• Civil Rights Act of 1875 passed

    This act protected all Americans, regardless of race, in their access to public accommodations and facilities such as restaurants, theaters, trains and other public transportation, It also protected the right to serve on juries. However, it was not enforced, and the Supreme Court declared it unconstitutional in 1883.
  • Resumption Act of 1875 passed

    This act in effect withdrew the greenback paper money distributed during the Civil Waar in exchange for "hard money." Supported by creditors this act hit debtors hard who looked to another metal, silver, in order to repay their debt.
  • Hayes-Tilden election and standoff

    Hayes-Tilden election and standoff
    During the election of 1876 between Rutheford B. Hayes and Samuel J. Tilden, TIlden polled 247,448 more voted than Hayes. The disputed states of Louisiana, South Carolina, and Florida both sent two different ballots one Democratic and one Republican. Unsure as to who should count these votes the political deadlock lasted until 1877 when a compromise was made that out Hayes into office.
  • Alexander Grahm Bell invents the telephone

    Alexander Grahm Bell invents the telephone
    Inventing the telephone in 1876 Bell's invention had a huge impact on American as the nation turned into "telephoniacs." A gigantic communications network was built based off of Bell's invention and gave women jobs as operators.
  • Nez Perce Indian War

    Nez Perce Indian War
    Nez Perce Indians led by Chief Joseph led American forces on a three month trek across the continental divide. The seven hundred indians were eventually captured and sent to a reservationin Kansas. This was a common relation between the federal government and Native Americans during the Gilded Age.
  • End of Reconstruction

    Brought about by the Compromise of 1877 after the Hayes-Tilden standoff. Republicans abandoned their commitment to racial equality.
  • Compromise of 1877

    Compromise of 1877
    Democrats allowed Hayes to become President in return the Republicans promised to remove fedral troops from the South.
  • Thomas Edison invents the electrin light bulb

    Thomas Edison invents the electrin light bulb
    Although best known for inventing the light bulb Eddison also invented the phonograph, mimeograph, the dictaphone, and the moving picture. Eddison's light bulb had a huge social impact as people went fromsleeping an average of nine hours to just under seven. His invention also threatened the Standard Oil Company who controlled the lighting industry with kerosene.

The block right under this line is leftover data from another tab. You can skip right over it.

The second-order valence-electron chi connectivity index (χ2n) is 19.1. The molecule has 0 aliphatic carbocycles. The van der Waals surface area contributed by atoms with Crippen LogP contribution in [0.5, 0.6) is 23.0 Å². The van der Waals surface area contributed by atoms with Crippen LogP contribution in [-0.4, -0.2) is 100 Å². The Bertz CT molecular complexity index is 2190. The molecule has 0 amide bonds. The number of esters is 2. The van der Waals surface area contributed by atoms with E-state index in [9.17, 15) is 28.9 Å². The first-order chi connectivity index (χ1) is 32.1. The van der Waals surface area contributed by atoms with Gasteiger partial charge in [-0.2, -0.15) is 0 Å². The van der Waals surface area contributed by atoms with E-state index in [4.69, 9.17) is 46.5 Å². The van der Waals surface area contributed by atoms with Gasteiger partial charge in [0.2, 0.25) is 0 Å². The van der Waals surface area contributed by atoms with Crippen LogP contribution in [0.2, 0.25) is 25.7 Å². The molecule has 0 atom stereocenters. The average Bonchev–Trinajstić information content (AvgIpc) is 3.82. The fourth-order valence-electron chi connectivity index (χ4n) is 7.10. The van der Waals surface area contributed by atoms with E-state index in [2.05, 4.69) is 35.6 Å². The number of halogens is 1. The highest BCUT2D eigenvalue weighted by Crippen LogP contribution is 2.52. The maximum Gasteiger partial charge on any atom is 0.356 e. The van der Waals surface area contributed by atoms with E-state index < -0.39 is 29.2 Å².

• First Church of Christ Scientisits established

    First Church of Christ Scientisits established
    Established by Mary Baker Eddy with her book Science and and Health with Key to the Scritures. Most converts came from America's urban population seeking health through prayer as tough by Christian Science.
  • James A. Garfield elected president

    James A. Garfield elected president
    Seeking a new presidential candidate after Rutheford B. Hayes the Republicans finally settled on James A. Garfield with Chester A. Arthur as his vice president. Garfield beat his Democratic opponent, Winfield Scott Hancock by 214 electoral votes to 144.
  • American Red Cross founded

    American Red Cross founded
    Launched with Clara Barton at the helm. Barton was a Civil War nurse known "angle" of the battlefield. The American Red Cross provided provisions and reliefe to contries devestated by war or natural disasters.
  • Helen Hunt publishes A Century of Dishonor

    A Century of Dishonor described the federal government's relation with the Native American tribes, which in turn gave popular support to the Native Americans.
  • Booker T. Washington becomes head of Tuskegee Institute

    Booker T. Washington becomes head of Tuskegee Institute
    Teacher at Tuskegee institute who tought the policy of accommodationism. This meant that African Americans should learn useful trades and work their way up in society to gain equality.
  • James A. Garfield dies of a gunshot wound. Chester Author assumes presidency

    James A. Garfield dies of a gunshot wound. Chester Author assumes presidency